South Sudan: “Forming an interim government is a must”

 

SPLM in Opposition 2014-03-26 at 11.13.29 AM

March 26, 2014(Addis Ababa) — Oyet Nathaniel Pierino, a former lecturer in political science at the University of Juba, has now joined SPLM/A-in-Opposition in Addis Ababa.

In an interview, he explains the reasoning behind his move and argues that the conflict is largely a crisis of leadership. He says that if the president steps down today, the opposition will immediately stop fighting.

Both sides to the conflict in South Sudan have signed a ceasefire, but the mediation blames them both for ‘flagrant’ violations of the ceasefire, according to a statement yesterday. Negotiations between the two sides resumed Tuesday, but fighting has continued.

Why did you decide to join SPLM in opposition?

I joined SPLM/A in opposition not just as an individual but as a group from Equatoria under my leadership because of the failure of leadership of President Salva Kiir. He has become terrible dictator and fascist. Kiir has failed first of all to provide peace dividend to South Sudanese.

President Kiir abused his powers by breaking the constitution, by interfering with independence of the judiciary. In 2011 he dismissed the chief justice and appointed another one. He dismissed three governors and appointed new ones thought they were elected.

I cannot be ruled by a bloodthirsty president. He further promoted sectarianism within the SPLA ranks and files. He is now pursuing a path of isolating South Sudan from the international community by attacking international community especially the UN, AU, EU, etc calling them to leave the country. Nobody organized a coup in South Sudan.

If President Kiir says coup has taken place in South Sudan, he is the one who organized it by attempting to disarm his bodyguards who were Nuer, dissolving SPLM party and arresting the leaders. He has now effectively placed the country under state of emergency and suspended the operation of the constitution and placed the country under foreign military rule and dictatorship.

Will you have any role in the peace talks?

Definitely, directly or indirectly I will have a role in the peace talks. First of all as one of the leaders of a popular resistance and a freedom fighter I will use my force to ensure that President Salva Kiir negotiates not just an end to the war but also an end to his leadership and the system he has created which people do not want. He has committed genocide, he has lost his legitimacy. I fight to hold him accountable whether through peace talks or on the battlefield.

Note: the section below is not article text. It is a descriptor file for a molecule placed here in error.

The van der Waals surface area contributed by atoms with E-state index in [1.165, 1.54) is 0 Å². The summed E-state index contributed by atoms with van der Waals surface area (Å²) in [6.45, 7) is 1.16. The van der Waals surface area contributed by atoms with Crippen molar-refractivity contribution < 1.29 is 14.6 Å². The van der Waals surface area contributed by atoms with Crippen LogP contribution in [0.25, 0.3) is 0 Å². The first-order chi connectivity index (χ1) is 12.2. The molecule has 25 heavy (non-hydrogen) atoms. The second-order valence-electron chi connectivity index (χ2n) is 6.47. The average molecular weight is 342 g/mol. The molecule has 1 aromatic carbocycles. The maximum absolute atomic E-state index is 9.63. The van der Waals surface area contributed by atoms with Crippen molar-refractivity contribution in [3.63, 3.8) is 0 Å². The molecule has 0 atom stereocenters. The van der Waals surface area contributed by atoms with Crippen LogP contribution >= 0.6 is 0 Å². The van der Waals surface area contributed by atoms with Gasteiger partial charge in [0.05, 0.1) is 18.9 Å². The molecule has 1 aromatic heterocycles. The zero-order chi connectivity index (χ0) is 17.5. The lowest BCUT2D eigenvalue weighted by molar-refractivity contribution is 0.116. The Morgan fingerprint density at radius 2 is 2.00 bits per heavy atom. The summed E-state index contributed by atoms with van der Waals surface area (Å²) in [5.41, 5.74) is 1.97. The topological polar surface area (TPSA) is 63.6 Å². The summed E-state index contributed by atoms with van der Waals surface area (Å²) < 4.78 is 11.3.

War and negotiation to me serve the same purpose. The forces we have at our back are a deterrent to President Kiir’s further perpetuation of Dinkaism ideology and fascism and will effectively put the system he created to a quick end. People should not panic – the war will not last long because we have the capability to end it on a just term. We need good peace. It is not just about ending the war but addressing the fundamental causes that triggered the war.

What do you think will resolve the crisis in South Sudan?

If President Kiir steps down today we will stop fighting and begin an inclusive negotiation of acomplete overhaul of the system he created for the last nine years. We need new governmentwith new and a federal constitution, in which power shall be vested in the people, not a singleman who used it arbitrarily through senseless decrees.

And if President Kiir insists to remain inpower against the people’s will, him and his group will not only be pushed out by force but alsopursue them anywhere they will be. We cannot return to the status quo, never. That will meanpeople who lost their lives in struggle since 1955-1972, 1975-1982, 1983-2005, and now from2013 up to date would have died amiss. He has committed genocide, he should account for it.

What do you think about the IGAD’s decision to deploy regional forces in South Sudan?

What is being call PDF (Protection, Deterrent Force) will never work. This is unacceptable development in the mediation process. First of all, agreement should never be imposed on parties. Mutual agreement would be implemented voluntarily by parties.